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GECCO 2004 Competitions. Results and Future Directions Simon Lucas (Competitions Chair) Maarten Keijzer (Session Chair). Competitions. Cellz A-life game Challenging (too hard?) 6 EOIs -> 1 entry Noisy DFA Classic machine learning problem 4 EOIs -> 3 entries TinyGP

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Gecco 2004 competitions

GECCO 2004 Competitions

Results and Future Directions

Simon Lucas (Competitions Chair)

Maarten Keijzer (Session Chair)


  • Cellz

    • A-life game

    • Challenging (too hard?)

    • 6 EOIs -> 1 entry

  • Noisy DFA

    • Classic machine learning problem

    • 4 EOIs -> 3 entries

  • TinyGP

    • A programming challenge

    • 5 EOIs -> 7 entries!

Cellz the game
Cellz - the Game

  • The cells (blue) move around to eat fixed food (red)

  • Cells burn energy to move

  • Cells divide when a certain mass is reached

  • A piece of food once eaten is replaced (random location)

  • Aim: maximize cell biomass at specified time limit (1000 steps)

Cell controller sensor interface
Cell Controller Sensor Interface

  • Input: Wrap around retinas

  • Activation: proportional to sum of reciprocals of particle distances

  • Output: a force vector

Entering cellz
Entering Cellz

  • Entries took the form of a directed function graph

  • Hence: neural nets and GP-style expression trees were possible controller architectures

  • Cellz developer kit

    • Directed graph evolver + interpreter

    • Game SIM

    • Bonus: complete code for running your own web-based league (JSP based)

  • Submissions were posted to web server

  • Then evaluated, and entered into the league

Evolution must cope with noisy fitness e g 1000 fitness evals of 10 samples each
Evolution must cope with noisy fitness: e.g.1000 Fitness Evals of 10 samples each

Cellz winner jason brownlee australia
Cellz WinnerJason Brownlee (Australia)

  • Designed neural architecture by hand

  • Closely modelled on supplied hand-designed controller (implemented in Java)

  • Used ECJ to evolve the weights of the neural net

  • Achieved similar scores to the Java controller

  • But with a neural net: now see it run

  • Cellz league will continue to run – enter for fun!

Noisy dfa
Noisy DFA

  • Classic machine learning problem

  • Studied in the literature for well over thirty years

  • Interesting for EC, Neural Net, Grammatical Inference and Machine Learning communities

The problem setup
The Problem Setup

  • A random DFA (deterministic finite automaton) is constructed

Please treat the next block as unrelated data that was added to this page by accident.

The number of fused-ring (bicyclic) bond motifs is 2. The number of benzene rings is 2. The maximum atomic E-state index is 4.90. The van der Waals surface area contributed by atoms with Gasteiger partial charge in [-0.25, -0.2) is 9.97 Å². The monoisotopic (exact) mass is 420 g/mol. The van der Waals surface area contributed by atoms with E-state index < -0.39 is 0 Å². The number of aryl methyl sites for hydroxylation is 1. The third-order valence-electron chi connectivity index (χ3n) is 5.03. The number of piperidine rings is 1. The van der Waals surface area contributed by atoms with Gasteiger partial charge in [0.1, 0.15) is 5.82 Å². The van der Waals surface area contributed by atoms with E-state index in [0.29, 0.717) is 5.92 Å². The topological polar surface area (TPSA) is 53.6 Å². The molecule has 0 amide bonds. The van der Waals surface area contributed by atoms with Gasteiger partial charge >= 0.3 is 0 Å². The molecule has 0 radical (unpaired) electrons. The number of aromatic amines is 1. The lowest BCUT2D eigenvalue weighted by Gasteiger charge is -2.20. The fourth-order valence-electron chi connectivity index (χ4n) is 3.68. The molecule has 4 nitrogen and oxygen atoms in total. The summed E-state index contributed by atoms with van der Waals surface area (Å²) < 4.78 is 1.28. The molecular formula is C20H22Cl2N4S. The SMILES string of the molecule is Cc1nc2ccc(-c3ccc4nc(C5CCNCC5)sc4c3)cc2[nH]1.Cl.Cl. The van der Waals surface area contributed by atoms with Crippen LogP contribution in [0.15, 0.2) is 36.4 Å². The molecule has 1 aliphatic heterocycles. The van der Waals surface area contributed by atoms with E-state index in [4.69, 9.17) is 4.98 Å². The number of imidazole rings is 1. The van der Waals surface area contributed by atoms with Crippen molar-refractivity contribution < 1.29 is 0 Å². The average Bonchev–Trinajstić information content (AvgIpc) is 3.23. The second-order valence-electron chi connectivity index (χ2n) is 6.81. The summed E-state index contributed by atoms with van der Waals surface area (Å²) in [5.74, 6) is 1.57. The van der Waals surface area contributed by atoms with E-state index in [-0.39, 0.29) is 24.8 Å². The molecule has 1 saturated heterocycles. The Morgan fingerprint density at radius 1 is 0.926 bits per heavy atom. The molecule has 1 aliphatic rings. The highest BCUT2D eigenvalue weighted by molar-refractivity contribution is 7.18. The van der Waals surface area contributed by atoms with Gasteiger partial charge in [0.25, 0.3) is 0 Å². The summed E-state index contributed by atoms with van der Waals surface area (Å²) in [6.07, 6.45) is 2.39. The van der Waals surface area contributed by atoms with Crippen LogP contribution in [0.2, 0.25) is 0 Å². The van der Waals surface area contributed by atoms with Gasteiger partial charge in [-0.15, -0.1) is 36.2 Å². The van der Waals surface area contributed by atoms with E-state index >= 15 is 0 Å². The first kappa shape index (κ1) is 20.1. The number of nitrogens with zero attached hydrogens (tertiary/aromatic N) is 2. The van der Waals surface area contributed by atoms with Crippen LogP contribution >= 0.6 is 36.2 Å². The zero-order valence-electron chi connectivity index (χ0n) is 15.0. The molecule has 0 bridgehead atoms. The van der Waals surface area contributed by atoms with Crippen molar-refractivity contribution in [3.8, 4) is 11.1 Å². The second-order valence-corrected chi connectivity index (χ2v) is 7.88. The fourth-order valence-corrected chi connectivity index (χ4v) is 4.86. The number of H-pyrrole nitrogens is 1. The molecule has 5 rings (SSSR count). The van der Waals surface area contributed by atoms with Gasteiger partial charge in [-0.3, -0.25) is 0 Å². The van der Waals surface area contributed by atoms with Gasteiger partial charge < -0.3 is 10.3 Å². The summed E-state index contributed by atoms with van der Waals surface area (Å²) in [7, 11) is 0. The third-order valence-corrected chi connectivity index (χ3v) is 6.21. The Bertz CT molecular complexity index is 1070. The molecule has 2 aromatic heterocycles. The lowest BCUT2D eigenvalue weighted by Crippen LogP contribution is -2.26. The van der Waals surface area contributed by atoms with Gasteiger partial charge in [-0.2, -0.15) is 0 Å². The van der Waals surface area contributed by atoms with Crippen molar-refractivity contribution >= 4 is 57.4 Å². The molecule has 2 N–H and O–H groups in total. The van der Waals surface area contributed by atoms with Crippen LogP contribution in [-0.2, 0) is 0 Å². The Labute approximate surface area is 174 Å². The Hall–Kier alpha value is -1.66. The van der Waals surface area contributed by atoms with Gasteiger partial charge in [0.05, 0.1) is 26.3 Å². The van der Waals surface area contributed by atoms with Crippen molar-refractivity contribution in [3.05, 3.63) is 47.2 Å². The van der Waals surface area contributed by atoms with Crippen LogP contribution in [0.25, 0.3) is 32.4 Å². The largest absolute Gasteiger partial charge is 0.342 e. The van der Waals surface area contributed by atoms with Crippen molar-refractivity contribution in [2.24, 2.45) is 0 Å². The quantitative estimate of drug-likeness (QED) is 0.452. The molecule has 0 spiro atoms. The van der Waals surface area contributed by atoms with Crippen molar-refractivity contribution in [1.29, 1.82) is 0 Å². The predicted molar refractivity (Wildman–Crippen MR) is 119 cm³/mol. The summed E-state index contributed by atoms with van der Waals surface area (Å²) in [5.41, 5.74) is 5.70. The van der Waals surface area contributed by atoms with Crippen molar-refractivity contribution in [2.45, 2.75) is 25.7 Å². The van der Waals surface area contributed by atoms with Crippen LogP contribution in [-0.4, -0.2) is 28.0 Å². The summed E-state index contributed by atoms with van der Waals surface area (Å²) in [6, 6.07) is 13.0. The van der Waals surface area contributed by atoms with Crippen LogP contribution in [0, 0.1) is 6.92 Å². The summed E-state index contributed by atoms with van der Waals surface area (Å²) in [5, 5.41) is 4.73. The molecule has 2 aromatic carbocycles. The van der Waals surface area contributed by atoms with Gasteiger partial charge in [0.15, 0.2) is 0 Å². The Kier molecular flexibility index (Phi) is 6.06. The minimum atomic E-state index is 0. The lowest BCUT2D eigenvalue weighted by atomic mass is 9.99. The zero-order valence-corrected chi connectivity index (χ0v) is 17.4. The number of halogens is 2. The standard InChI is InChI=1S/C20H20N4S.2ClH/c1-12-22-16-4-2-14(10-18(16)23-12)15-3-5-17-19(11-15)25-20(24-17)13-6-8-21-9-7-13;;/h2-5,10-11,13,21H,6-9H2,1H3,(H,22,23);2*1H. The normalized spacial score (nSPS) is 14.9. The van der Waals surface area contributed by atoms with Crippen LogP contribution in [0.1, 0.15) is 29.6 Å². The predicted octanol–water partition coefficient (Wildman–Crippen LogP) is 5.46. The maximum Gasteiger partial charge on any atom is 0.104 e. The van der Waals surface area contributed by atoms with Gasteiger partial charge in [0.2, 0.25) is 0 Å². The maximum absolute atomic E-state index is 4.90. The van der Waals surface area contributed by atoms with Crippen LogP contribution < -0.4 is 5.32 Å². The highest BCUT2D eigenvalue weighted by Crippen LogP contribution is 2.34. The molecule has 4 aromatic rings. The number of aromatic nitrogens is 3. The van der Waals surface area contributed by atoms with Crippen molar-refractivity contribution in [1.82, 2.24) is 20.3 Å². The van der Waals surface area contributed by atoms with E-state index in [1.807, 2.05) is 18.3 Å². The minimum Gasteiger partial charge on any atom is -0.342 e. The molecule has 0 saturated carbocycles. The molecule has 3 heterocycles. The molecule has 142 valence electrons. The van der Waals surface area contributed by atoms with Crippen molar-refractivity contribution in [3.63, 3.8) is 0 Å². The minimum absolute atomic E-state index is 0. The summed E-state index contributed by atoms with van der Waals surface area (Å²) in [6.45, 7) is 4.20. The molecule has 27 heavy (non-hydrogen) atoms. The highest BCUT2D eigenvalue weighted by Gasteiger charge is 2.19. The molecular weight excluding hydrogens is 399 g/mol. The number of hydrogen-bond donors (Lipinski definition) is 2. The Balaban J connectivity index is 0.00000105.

• By choosing the maximum number of states

    • Randomly selecting entries in the state transitions matrix

    • Randomly selecting state labels (accept or reject)

  • This DFA (called the target DFA) is used to label two sets of randomly chosen strings (train + test)

  • By learning only from the training set, must try to predict test set labels

  • Twist: training set labels are corrupted with 10% noise (i.e. 1 in 10 chance of flipping each label)

  • Target DFA ranging from 10 through to 50 states

Heuristic state merging
Heuristic State Merging

  • Basic idea: build prefix-tree acceptor

  • This fits only the training data

  • Then merge states while maintaining training set consistency

  • Best methods have emerged from Abbadingo One DFA inference problem

  • E.g. EDSM: evidence driven state merging

  • Clever algorithms – carefully designed and tuned

Evolutionary approaches
Evolutionary Approaches

  • Typically much simpler

  • Encode DFA

  • Evolve it!!!

  • Heuristic methods work very well on noise-free problems

  • But is evolution better able to cope with noise?

Entries more details on web
Entries (more details on web)

  • Gomez (Jonatan Gomez)

    • Encoded DFA in biologically-inspired genotype

    • Evolved only the state transition matrix (assigned state labels optimally)

  • Gauge (Miguel Nicolau)

    • Direct application of grammatical evolution

  • Blue

    • Blue fringe EDSM with search extensions to cope with noise (see ICML 2003 paper)

  • <Presentation from Miguel>

Noisy dfa summary
Noisy DFA Summary

  • Winner: Gomez

    • Solved largest problem (30 state)

  • General conclusions

    • EC methods outperformed state of the art heuristic state merging

    • Interesting result

    • Perhaps not surprising: EC methods generally cope well with noise

  • Future challenges:

    • Can EC methods scale up to cope with larger problems (i.e. more states)?

Tiny gp
Tiny GP

  • Challenge

    • Tiny, but reasonably complete implementation of GP

  • Judging criteria

    • Clarity of implementation and accompanying documentation.

    • Readability and formatting of the code.

    • Number of lines of code

    • Source file size

    • Size of compiled version of program (if any)

    • Memory footprint when running.

    • Degree to which the requirements were met

Tiny gp entries
Tiny GP Entries

  • 7 entries

  • 5 in C / C++

  • 1 in Java

  • 1 in Mathematica

  • C/C++ versions were typically tinier

  • Though many of the features used could have been done equally well in Java

    • Would be nice to see some of these ported to Java for the benefit of Java programmers (Simon)

Tiny gp results
Tiny GP Results

  • Winner: Riccardo Poli

    • GP in about 2.7k (Compiled size with some cunning tricks!)

    • C – clean and simple implementation

  • Close runner-up:

    • Maarten Keijzer

    • C++ with clever exploitation of the STL

  • <Presentations from Riccardo + Maarten>

Competitions summary
Competitions Summary

  • First time for GECCO – a promising start!

  • Encourage greater participation for future

  • Make entrance easier – pick more standard problems?

    • E.g. regression or time series prediction?

  • Another programming contest?

    • Tiny GA?

  • Suggestions welcome…